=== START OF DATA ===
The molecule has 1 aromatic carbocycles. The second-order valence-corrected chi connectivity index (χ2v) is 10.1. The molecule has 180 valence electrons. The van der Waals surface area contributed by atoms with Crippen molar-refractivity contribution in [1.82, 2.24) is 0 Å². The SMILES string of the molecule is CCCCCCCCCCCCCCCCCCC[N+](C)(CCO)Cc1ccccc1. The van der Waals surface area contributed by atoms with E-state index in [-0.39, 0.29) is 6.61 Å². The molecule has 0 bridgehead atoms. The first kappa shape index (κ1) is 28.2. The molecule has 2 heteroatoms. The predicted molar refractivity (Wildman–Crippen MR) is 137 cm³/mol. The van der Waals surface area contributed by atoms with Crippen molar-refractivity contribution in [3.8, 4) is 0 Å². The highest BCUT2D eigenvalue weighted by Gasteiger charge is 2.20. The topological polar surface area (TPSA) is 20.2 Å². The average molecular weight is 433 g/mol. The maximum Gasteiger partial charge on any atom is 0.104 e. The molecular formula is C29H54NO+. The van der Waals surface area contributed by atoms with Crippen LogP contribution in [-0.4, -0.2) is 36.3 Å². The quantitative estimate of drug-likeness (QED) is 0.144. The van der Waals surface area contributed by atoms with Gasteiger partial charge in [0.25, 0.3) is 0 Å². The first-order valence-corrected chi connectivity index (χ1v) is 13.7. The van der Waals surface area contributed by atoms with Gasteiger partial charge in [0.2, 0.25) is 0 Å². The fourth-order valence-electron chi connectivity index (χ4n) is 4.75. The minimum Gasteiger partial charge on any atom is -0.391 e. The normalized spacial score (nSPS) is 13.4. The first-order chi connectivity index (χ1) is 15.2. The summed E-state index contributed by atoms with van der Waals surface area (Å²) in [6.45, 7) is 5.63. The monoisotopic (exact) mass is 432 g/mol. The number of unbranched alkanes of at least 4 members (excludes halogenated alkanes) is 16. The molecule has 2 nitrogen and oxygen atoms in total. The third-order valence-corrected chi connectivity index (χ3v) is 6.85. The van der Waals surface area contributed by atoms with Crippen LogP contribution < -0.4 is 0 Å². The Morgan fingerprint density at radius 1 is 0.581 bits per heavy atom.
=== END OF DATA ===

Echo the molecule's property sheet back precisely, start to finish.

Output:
The molecule has 1 aromatic carbocycles. The second-order valence-corrected chi connectivity index (χ2v) is 10.1. The molecule has 180 valence electrons. The van der Waals surface area contributed by atoms with Crippen molar-refractivity contribution in [1.82, 2.24) is 0 Å². The SMILES string of the molecule is CCCCCCCCCCCCCCCCCCC[N+](C)(CCO)Cc1ccccc1. The van der Waals surface area contributed by atoms with E-state index in [-0.39, 0.29) is 6.61 Å². The molecule has 0 bridgehead atoms. The first kappa shape index (κ1) is 28.2. The molecule has 2 heteroatoms. The predicted molar refractivity (Wildman–Crippen MR) is 137 cm³/mol. The van der Waals surface area contributed by atoms with Crippen molar-refractivity contribution in [3.8, 4) is 0 Å². The highest BCUT2D eigenvalue weighted by Gasteiger charge is 2.20. The topological polar surface area (TPSA) is 20.2 Å². The average molecular weight is 433 g/mol. The maximum Gasteiger partial charge on any atom is 0.104 e. The molecular formula is C29H54NO+. The van der Waals surface area contributed by atoms with Crippen LogP contribution in [-0.4, -0.2) is 36.3 Å². The quantitative estimate of drug-likeness (QED) is 0.144. The van der Waals surface area contributed by atoms with Gasteiger partial charge in [0.25, 0.3) is 0 Å². The first-order valence-corrected chi connectivity index (χ1v) is 13.7. The van der Waals surface area contributed by atoms with Gasteiger partial charge in [0.2, 0.25) is 0 Å². The fourth-order valence-electron chi connectivity index (χ4n) is 4.75. The minimum Gasteiger partial charge on any atom is -0.391 e. The normalized spacial score (nSPS) is 13.4. The first-order chi connectivity index (χ1) is 15.2. The summed E-state index contributed by atoms with van der Waals surface area (Å²) in [6.45, 7) is 5.63. The monoisotopic (exact) mass is 432 g/mol. The number of unbranched alkanes of at least 4 members (excludes halogenated alkanes) is 16. The molecule has 2 nitrogen and oxygen atoms in total. The third-order valence-corrected chi connectivity index (χ3v) is 6.85. The van der Waals surface area contributed by atoms with Crippen LogP contribution < -0.4 is 0 Å². The Morgan fingerprint density at radius 1 is 0.581 bits per heavy atom.